It seems as though keeping quiet about the weather is the best way of approaching things here, as without making predictions on the week that was, we ended up with a wonderful week of winter weather – warm days, mild nights and crisp mornings! Without too much wind and rain to hamper our viewing, we ended up having a great week out there, especially on the big game front.
After a couple of days with only a few guests, we hit the ground running again, and had some lovely sightings out there. My only complaint was that it was terribly cruel of Mother Nature to have our two male cheetahs pitch up on the day that we had no guests. Despite missing out on seeing those magnificent creatures, it was good to know that they are still around, and it won’t be long until we find them in the open woodlands of the east. It was maybe for this reason that I spent the first part of the week working my favourite eastern sections hoping for these cats to appear. With the Mayambula pride AWOL once again, it does give a chance for the smaller predators to show up in the east. That being said, we did find the remains of a dead hyena in the area where the Mayambula Pride past last week, so perhaps these apex predators had a run in. The absence of the Mayambula Pride could be as a result of the continued presence of the River Pride and the vocal Vuyela males. Although not as busy in the central regions as we would have liked, we did catch up with the River Pride lionesses most days this week. An interesting development was news that the lioness that was known to have a cub was seen mating with the Vuyela males again, leading us to suspect that perhaps she has lost her cub(s). The other two lionesses look pregnant, and we hope that they choose our concession to give birth when the time comes. In the latter part of the week, we also had a brief sighting of five of the Birmingham Breakaway males moving through the eastern sections of the reserve, but they continued at pace to the east. In the west, the Giraffe Pride made another visit to their eastern reaches of their large territory and killed a wildebeest one morning. From the reports we heard, the white male lion has ended up in the Klaserie as these males continue to search for a territory.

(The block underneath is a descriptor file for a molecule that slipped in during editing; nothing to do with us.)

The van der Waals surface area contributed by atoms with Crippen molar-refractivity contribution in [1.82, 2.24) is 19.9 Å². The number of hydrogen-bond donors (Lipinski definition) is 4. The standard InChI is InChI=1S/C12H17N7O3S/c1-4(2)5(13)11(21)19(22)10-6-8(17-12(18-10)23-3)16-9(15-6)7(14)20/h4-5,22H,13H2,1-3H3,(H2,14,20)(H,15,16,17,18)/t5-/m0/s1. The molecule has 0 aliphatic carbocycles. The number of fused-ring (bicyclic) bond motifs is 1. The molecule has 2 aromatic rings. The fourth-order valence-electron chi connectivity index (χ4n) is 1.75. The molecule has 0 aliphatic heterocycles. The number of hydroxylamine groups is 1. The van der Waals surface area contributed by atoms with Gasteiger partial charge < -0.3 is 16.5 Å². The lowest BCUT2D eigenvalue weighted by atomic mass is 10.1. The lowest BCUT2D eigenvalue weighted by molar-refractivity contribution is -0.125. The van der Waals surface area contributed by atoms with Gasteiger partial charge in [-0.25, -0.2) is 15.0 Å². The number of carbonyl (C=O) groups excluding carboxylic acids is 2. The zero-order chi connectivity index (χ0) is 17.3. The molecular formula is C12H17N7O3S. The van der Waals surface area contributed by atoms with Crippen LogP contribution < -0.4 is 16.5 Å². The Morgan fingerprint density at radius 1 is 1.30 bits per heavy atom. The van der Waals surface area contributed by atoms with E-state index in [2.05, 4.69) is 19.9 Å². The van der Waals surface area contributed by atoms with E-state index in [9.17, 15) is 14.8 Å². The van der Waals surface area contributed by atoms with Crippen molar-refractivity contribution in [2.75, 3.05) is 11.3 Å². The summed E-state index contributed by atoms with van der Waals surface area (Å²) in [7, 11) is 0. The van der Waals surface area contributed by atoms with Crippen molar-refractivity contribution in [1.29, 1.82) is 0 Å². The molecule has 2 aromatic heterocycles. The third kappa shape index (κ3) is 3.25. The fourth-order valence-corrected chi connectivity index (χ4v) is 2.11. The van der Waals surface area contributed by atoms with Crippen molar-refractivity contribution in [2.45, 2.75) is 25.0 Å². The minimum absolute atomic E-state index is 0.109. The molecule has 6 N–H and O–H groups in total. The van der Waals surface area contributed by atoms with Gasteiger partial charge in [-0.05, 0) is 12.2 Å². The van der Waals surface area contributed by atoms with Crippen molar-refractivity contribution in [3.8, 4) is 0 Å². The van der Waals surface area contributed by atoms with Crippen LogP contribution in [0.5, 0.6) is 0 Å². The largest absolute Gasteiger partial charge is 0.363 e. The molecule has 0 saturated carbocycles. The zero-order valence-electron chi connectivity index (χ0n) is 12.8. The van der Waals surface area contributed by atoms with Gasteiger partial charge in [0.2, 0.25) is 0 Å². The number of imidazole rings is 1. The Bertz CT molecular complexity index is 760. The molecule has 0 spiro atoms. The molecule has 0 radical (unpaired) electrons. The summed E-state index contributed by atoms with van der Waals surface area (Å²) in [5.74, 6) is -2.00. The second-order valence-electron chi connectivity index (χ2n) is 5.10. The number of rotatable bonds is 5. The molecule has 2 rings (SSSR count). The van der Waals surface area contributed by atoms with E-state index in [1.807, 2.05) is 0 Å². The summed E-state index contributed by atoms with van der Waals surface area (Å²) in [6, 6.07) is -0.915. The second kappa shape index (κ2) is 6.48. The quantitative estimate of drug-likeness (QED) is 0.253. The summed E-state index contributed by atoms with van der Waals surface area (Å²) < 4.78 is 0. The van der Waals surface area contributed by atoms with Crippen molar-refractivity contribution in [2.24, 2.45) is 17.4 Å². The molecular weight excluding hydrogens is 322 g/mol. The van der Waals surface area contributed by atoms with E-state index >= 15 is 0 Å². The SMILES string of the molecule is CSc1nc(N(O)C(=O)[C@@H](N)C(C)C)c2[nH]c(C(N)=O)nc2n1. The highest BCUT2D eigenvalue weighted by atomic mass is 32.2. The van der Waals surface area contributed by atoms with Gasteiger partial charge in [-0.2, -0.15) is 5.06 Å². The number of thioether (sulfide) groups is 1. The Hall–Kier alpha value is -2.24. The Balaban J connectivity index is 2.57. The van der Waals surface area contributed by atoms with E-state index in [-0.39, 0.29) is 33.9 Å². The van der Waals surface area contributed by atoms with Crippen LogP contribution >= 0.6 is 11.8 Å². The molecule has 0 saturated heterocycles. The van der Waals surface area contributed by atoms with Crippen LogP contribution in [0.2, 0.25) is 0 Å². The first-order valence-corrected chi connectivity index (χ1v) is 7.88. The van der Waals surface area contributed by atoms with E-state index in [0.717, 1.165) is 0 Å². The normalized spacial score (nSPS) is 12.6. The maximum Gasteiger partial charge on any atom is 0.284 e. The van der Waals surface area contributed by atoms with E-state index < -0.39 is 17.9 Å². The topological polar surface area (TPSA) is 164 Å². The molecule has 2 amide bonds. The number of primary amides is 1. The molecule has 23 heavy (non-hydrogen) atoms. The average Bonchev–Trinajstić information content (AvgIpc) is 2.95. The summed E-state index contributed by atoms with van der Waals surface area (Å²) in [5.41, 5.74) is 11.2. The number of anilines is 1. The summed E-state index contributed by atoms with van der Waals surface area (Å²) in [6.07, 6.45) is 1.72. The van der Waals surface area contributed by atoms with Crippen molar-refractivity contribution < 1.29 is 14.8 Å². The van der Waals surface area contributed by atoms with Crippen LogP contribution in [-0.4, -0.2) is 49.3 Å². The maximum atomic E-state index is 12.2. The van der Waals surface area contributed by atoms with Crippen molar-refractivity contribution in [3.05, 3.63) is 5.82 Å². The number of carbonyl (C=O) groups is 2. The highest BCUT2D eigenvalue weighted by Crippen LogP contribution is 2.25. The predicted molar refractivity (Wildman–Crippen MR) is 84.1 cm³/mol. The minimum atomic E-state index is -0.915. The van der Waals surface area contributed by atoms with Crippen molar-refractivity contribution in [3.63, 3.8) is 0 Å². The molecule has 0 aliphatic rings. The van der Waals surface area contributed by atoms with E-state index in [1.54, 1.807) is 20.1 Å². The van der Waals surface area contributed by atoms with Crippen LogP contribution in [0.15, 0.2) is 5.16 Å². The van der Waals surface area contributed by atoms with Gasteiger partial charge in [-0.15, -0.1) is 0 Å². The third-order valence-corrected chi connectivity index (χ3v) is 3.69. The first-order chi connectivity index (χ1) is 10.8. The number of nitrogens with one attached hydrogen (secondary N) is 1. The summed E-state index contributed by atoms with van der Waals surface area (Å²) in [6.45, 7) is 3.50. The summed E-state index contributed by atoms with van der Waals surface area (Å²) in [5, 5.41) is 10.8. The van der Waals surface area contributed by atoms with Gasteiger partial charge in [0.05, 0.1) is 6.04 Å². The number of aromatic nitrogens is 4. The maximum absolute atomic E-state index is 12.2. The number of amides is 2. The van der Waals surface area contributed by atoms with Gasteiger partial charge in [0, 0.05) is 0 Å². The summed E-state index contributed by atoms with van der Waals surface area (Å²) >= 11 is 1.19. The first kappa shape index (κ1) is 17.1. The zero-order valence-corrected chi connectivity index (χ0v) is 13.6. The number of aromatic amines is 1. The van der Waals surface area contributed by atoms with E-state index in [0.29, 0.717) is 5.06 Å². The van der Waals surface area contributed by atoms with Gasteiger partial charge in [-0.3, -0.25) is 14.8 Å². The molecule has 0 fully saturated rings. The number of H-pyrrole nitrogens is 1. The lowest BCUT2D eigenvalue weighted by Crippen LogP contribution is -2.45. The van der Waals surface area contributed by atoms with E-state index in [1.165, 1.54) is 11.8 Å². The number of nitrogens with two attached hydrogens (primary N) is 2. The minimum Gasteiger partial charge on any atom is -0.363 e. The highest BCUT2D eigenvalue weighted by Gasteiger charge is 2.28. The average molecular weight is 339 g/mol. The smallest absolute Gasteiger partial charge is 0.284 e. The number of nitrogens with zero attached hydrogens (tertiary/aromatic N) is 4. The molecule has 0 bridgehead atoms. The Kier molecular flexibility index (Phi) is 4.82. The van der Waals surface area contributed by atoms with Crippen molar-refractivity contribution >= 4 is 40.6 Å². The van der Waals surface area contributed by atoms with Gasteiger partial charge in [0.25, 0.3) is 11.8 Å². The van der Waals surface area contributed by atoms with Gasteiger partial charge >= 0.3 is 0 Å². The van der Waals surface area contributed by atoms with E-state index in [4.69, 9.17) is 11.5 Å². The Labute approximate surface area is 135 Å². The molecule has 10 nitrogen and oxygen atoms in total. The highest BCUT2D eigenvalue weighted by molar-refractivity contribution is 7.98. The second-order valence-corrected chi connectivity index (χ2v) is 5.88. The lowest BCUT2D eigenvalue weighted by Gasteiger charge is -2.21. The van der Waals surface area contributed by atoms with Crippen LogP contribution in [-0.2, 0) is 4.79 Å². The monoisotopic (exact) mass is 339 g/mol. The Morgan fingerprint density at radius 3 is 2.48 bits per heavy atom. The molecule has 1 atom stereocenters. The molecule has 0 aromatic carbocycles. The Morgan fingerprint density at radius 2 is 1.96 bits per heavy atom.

Despite the good lion activity, we also had some good leopard viewing. One evening whilst watching the River Pride hunt, they got distracted and ran across the river and chased a male leopard up a tree with his baboon kill, before losing interest and moving off. The male leopard was quite relaxed, and eventually descended the tree and went to rest. A quick look at my ID kits soon revealed that it was the long lost Tamboti male back in his old haunts! We last him over a year ago down near Plains Camp in the west. Two nights later we found him marking his territory on the road that gave him his name, and we ended the week finding him feeding on a porcupine kill in the central regions – it will be interesting to see if he hangs around. The male leopard we saw last week spent a couple of days in the central regions when he too was found with a large warthog kill, and he continued to be quite relaxed in our presence. The highlight for me though was the couple of days that N’weti had an impala kill in the east and brought her two cubs to the carcass. Although I missed them the first day, I was lucky enough to see the one youngster the next day and am pleased to report that at least one of the cubs is quite confident with the vehicles, even if the other appears very shy.
My non-feline highlight, and possible weekly highlight was the return of the gentle giant Apollo. This elephant bull – the biggest I have ever seen – is such a treat to see, and remains unphased by any vehicle presence. To sit in his presence and enjoy his company is a sighting not forgotten in a hurry. His stumps of his once great tusks continue to grow, and one’s mind wanders when thinking of what he would have looked like now had he not broken both pieces of ivory. The other special elephant sightings we had were of a herd of some 60-odd members that spent the entire week in the area. We also had a couple of sightings of a large herd of 300-400 buffalo in the west, as well as a few bulls across the reserve.
The wild dogs continued to pop in and out of the area, but it is still the pack of five members. The large pack in the north are moving their den more regularly, so we hope that it won’t be long until the pups are mobile and pay us a visit in the central Timbavati.
And that folks, is about that for the week, and indeed month. A month of heat, cold, rain, snow (well, not quite here, but close enough), and oddly, flowering Knobthorn trees… you all know how I love a flowering Knobthorn, but I cannot recall seeing them flower so early in the season before…maybe it is just old age, who knows!
Until next time